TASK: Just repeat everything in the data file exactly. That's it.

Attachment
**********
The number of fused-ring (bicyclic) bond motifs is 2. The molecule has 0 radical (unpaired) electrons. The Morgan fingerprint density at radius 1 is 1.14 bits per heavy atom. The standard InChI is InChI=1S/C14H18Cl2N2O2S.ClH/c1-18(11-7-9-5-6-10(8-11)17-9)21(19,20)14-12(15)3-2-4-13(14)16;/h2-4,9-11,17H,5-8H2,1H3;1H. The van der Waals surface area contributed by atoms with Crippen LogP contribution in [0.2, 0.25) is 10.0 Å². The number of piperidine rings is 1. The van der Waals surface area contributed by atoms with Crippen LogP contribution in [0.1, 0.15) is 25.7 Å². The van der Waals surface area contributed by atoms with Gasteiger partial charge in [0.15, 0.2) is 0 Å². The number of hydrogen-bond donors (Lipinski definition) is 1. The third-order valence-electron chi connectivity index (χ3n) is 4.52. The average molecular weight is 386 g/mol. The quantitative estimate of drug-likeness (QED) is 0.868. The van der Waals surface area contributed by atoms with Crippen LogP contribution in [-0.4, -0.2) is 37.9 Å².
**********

The number of fused-ring (bicyclic) bond motifs is 2. The molecule has 0 radical (unpaired) electrons. The Morgan fingerprint density at radius 1 is 1.14 bits per heavy atom. The standard InChI is InChI=1S/C14H18Cl2N2O2S.ClH/c1-18(11-7-9-5-6-10(8-11)17-9)21(19,20)14-12(15)3-2-4-13(14)16;/h2-4,9-11,17H,5-8H2,1H3;1H. The van der Waals surface area contributed by atoms with Crippen LogP contribution in [0.2, 0.25) is 10.0 Å². The number of piperidine rings is 1. The van der Waals surface area contributed by atoms with Crippen LogP contribution in [0.1, 0.15) is 25.7 Å². The van der Waals surface area contributed by atoms with Gasteiger partial charge in [0.15, 0.2) is 0 Å². The number of hydrogen-bond donors (Lipinski definition) is 1. The third-order valence-electron chi connectivity index (χ3n) is 4.52. The average molecular weight is 386 g/mol. The quantitative estimate of drug-likeness (QED) is 0.868. The van der Waals surface area contributed by atoms with Crippen LogP contribution in [-0.4, -0.2) is 37.9 Å².